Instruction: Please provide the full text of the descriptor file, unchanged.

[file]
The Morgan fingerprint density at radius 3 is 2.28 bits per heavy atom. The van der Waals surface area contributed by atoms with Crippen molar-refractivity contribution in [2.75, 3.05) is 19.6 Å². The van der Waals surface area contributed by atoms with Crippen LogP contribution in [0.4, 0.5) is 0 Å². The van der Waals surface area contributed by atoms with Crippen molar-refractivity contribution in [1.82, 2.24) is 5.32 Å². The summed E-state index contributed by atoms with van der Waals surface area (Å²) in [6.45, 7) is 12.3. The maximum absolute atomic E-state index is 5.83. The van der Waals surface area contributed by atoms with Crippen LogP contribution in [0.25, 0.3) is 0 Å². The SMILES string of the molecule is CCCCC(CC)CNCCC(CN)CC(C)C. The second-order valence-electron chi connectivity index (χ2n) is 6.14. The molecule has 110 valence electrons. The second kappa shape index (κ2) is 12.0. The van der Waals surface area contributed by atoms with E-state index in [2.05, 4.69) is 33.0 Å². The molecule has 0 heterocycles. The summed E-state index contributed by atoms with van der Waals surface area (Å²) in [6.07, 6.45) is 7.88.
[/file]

The Morgan fingerprint density at radius 3 is 2.28 bits per heavy atom. The van der Waals surface area contributed by atoms with Crippen molar-refractivity contribution in [2.75, 3.05) is 19.6 Å². The van der Waals surface area contributed by atoms with Crippen LogP contribution in [0.4, 0.5) is 0 Å². The van der Waals surface area contributed by atoms with Crippen molar-refractivity contribution in [1.82, 2.24) is 5.32 Å². The summed E-state index contributed by atoms with van der Waals surface area (Å²) in [6.45, 7) is 12.3. The maximum absolute atomic E-state index is 5.83. The van der Waals surface area contributed by atoms with Crippen LogP contribution in [0.25, 0.3) is 0 Å². The SMILES string of the molecule is CCCCC(CC)CNCCC(CN)CC(C)C. The second-order valence-electron chi connectivity index (χ2n) is 6.14. The molecule has 110 valence electrons. The second kappa shape index (κ2) is 12.0. The van der Waals surface area contributed by atoms with E-state index in [2.05, 4.69) is 33.0 Å². The molecule has 0 heterocycles. The summed E-state index contributed by atoms with van der Waals surface area (Å²) in [6.07, 6.45) is 7.88.